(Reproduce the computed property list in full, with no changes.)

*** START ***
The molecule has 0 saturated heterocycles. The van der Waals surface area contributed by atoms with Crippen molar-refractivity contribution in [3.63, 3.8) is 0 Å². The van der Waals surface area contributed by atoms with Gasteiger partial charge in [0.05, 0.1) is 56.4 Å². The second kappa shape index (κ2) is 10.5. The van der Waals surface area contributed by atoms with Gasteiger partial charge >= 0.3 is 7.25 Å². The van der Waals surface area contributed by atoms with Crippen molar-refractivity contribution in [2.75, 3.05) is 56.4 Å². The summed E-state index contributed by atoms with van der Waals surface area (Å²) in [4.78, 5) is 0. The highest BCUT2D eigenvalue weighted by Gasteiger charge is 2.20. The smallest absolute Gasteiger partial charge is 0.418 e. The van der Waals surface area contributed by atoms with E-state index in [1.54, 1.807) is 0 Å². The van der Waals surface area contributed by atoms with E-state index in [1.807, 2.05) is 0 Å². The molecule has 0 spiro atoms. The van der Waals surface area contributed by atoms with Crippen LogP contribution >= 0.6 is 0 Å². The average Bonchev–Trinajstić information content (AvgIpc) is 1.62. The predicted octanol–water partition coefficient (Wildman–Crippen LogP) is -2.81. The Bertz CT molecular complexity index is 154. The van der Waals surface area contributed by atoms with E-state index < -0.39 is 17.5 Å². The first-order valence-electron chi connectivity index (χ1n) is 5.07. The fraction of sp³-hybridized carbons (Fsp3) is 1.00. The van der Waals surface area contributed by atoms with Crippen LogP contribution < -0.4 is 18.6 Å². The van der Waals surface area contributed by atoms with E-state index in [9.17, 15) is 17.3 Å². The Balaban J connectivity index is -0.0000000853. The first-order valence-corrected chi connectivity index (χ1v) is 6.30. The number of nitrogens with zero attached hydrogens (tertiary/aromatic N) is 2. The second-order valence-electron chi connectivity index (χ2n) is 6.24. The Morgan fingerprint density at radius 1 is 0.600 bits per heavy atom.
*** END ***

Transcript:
The molecule has 0 saturated heterocycles. The van der Waals surface area contributed by atoms with Crippen molar-refractivity contribution in [3.63, 3.8) is 0 Å². The van der Waals surface area contributed by atoms with Gasteiger partial charge in [0.05, 0.1) is 56.4 Å². The second kappa shape index (κ2) is 10.5. The van der Waals surface area contributed by atoms with Gasteiger partial charge >= 0.3 is 7.25 Å². The van der Waals surface area contributed by atoms with Crippen molar-refractivity contribution in [2.75, 3.05) is 56.4 Å². The summed E-state index contributed by atoms with van der Waals surface area (Å²) in [4.78, 5) is 0. The highest BCUT2D eigenvalue weighted by Gasteiger charge is 2.20. The smallest absolute Gasteiger partial charge is 0.418 e. The van der Waals surface area contributed by atoms with E-state index in [1.54, 1.807) is 0 Å². The van der Waals surface area contributed by atoms with E-state index in [1.807, 2.05) is 0 Å². The molecule has 0 spiro atoms. The van der Waals surface area contributed by atoms with Crippen LogP contribution >= 0.6 is 0 Å². The average Bonchev–Trinajstić information content (AvgIpc) is 1.62. The predicted octanol–water partition coefficient (Wildman–Crippen LogP) is -2.81. The Bertz CT molecular complexity index is 154. The van der Waals surface area contributed by atoms with E-state index < -0.39 is 17.5 Å². The first-order valence-electron chi connectivity index (χ1n) is 5.07. The fraction of sp³-hybridized carbons (Fsp3) is 1.00. The van der Waals surface area contributed by atoms with Crippen LogP contribution < -0.4 is 18.6 Å². The van der Waals surface area contributed by atoms with E-state index in [9.17, 15) is 17.3 Å². The Balaban J connectivity index is -0.0000000853. The first-order valence-corrected chi connectivity index (χ1v) is 6.30. The number of nitrogens with zero attached hydrogens (tertiary/aromatic N) is 2. The second-order valence-electron chi connectivity index (χ2n) is 6.24. The Morgan fingerprint density at radius 1 is 0.600 bits per heavy atom.